Skip Navigation

Refugees in Utah: Immigrants Today

photo

Young men playing soccer in Salt Lake City on World Refugee Day, 2010. Photo by Lew Miller, used by permission of the Utah Refugee Services Office.

Refugees in Utah

Political instability in parts of the world have brought new waves of immigration to Utah. Refugees are people who are forced to leave their homes, and refugees are not new to Utah. The Mormon settlers initially came to Utah because they feared persecution and violence if they stayed in Illinois.

Persecution still exists

Unfortunately, violence and fear are still a part of many people’s lives in some countries. 

In the 2009 fiscal year, the United States government could offer asylum, or refugee status, to up to 80,000 people from different areas of the world. Utah could take between 8,000-9,000 of those refugees for resettlement.  In order to qualify to come to the United States as a refugee, a person must meet strict criteria. 

Refugee camps

photo

Refugees with a historical flag of Iran on World Refugee Day, 2010. Photo by Lew Miller, used by permission of the Utah Refugee Services Office.

One of those criterions is that people must have fled their homes and started living somewhere else because they were afraid that something or someone at home would hurt them because of their ethnicity, religion, or something else. 

Many people live in refugee camps along the borders of their homelands or in a neighboring country. By the time a refugee makes it to Utah, he or she might have lived in a refugee camp for many years. A younger person might even have been born at the camp. 

Many refugee camps, especially those near areas of war, are ramshackle.  The refugees in the camps sometimes have to live in tents without electricity or plumbing, and infectious diseases like typhus, dengue fever, and malaria can spread due to a lack of sanitation and clean drinking water. 

Adjusting to life in Utah

These refugees have come from Bosnia, Tibet, Sudan, Iraq, Somalia, Burma, Afghanistan, Iran, the Congo, Turkey, and other countries.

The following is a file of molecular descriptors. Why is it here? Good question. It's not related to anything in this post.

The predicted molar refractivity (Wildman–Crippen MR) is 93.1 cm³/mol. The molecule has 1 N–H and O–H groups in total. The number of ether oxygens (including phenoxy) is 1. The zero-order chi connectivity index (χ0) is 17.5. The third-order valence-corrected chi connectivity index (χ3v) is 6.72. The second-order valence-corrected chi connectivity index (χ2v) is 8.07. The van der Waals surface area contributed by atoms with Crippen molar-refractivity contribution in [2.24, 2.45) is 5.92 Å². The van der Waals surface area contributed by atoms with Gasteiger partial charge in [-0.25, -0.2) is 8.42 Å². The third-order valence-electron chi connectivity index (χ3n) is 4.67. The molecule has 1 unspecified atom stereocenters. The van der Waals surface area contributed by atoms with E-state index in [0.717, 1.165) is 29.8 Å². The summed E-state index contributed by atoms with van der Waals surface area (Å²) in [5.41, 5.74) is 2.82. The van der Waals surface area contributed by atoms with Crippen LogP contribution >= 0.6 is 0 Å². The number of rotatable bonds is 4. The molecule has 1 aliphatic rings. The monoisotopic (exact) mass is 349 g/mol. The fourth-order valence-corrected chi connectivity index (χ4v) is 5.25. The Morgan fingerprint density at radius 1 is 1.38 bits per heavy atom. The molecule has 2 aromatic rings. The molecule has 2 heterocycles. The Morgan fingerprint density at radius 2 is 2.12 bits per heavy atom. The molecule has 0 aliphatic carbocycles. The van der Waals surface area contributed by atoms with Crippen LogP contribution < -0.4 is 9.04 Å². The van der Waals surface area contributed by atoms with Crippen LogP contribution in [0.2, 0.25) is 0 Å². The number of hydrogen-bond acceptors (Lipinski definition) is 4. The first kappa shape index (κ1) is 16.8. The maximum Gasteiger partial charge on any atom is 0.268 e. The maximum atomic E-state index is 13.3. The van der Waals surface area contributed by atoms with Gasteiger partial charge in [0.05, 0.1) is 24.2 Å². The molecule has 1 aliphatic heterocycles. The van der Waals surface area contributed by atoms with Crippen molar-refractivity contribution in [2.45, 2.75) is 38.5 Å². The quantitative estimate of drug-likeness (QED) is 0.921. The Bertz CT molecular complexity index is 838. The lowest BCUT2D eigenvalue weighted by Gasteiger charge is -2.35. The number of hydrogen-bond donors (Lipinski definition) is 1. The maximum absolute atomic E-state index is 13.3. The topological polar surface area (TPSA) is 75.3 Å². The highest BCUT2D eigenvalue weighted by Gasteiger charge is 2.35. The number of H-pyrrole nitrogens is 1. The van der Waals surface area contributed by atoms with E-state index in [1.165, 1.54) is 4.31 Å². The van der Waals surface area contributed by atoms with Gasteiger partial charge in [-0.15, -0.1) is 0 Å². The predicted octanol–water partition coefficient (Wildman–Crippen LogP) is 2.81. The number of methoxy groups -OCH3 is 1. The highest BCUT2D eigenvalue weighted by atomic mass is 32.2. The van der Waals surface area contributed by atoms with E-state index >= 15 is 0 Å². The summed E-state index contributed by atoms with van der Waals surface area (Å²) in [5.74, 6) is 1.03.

To make it easier to adjust to American culture, these refugees keep up their traditions, getting together to dance, drum, play music, wear traditional clothing, eat the foods of their homeland, and participate in traditional arts.

But still, refugees face huge adjustments when they move to Utah. For a child living in a war-torn country or a refugee camp, education probably wasn’t nearly as important as getting somewhere safe or meeting daily needs like food and water.  So a new refugee student may not be able to read or write, or may know nothing about math. This makes going to school in Utah very difficult!

photo

New Utahns on World Refugee Day, 2010. Photo by Lew Miller, used by permission of the Utah Refugee Services Office.

How would you do?

The alphabet

Think about what it would be like to be a refugee. Even if you do know how to read and write in your language, in you probably won't know how to speak English, and you may not even use the same alphabet! 

Many languages use different writing systems than the one you are reading right now.

This says “Arabic alphabet”--in Arabic: أبجدية عربية.  That writing looks as strange to you as these letters look to many new refugees.

Different cultures

Beyond the language problems, the way that everybody dresses in Utah is very different from the way people dress in Burma or the Congo, for example.  Or perhaps you grew up in a place where women aren't allowed to show any skin except their wrists, ankles, and eyes. But in Utah, you might see a woman walking down the street in shorts and a tank top!     

The food will be completely different, of course, but so will the way you buy it!  Maybe at home, you had your own farm and grew your own food, or maybe you went to a local market, or traded with a neighbor.  Either way, shopping at a big grocery store will be a very different experience. And when you prepare to pay, the money will be very different and confusing, and you’ll have to communicate with a clerk you don't understand.

At your house, you may not be familiar with any of the appliances in your kitchen.  You may never have seen a microwave or a refrigerator before, and you may not be used to running water – which means that you may have also never flushed a toilet before.  You may not be familiar with a television or computer. Even the way people make beds in Utah might be very strange! 

Support for refugees

With everything so drastically different for the refugees that are resettled in Utah, many of whom have never even seen snow, the community becomes an important tool in getting them up to speed and able to support themselves.  Volunteer mentors and resettlement agencies guide new refugees through the process of getting used to Utah, and starting a new life in America.

Still, as with so many of the immigrant groups that came before them, refugees sometimes encounter prejudice, suspicion, and impatience as they struggle to get acclimated. 

If you are ever feeling impatient with someone, or worried about how different they might be, it helps to think about what you’d do if you ended up living somewhere halfway across the world in a completely different culture--and all because you couldn’t go home.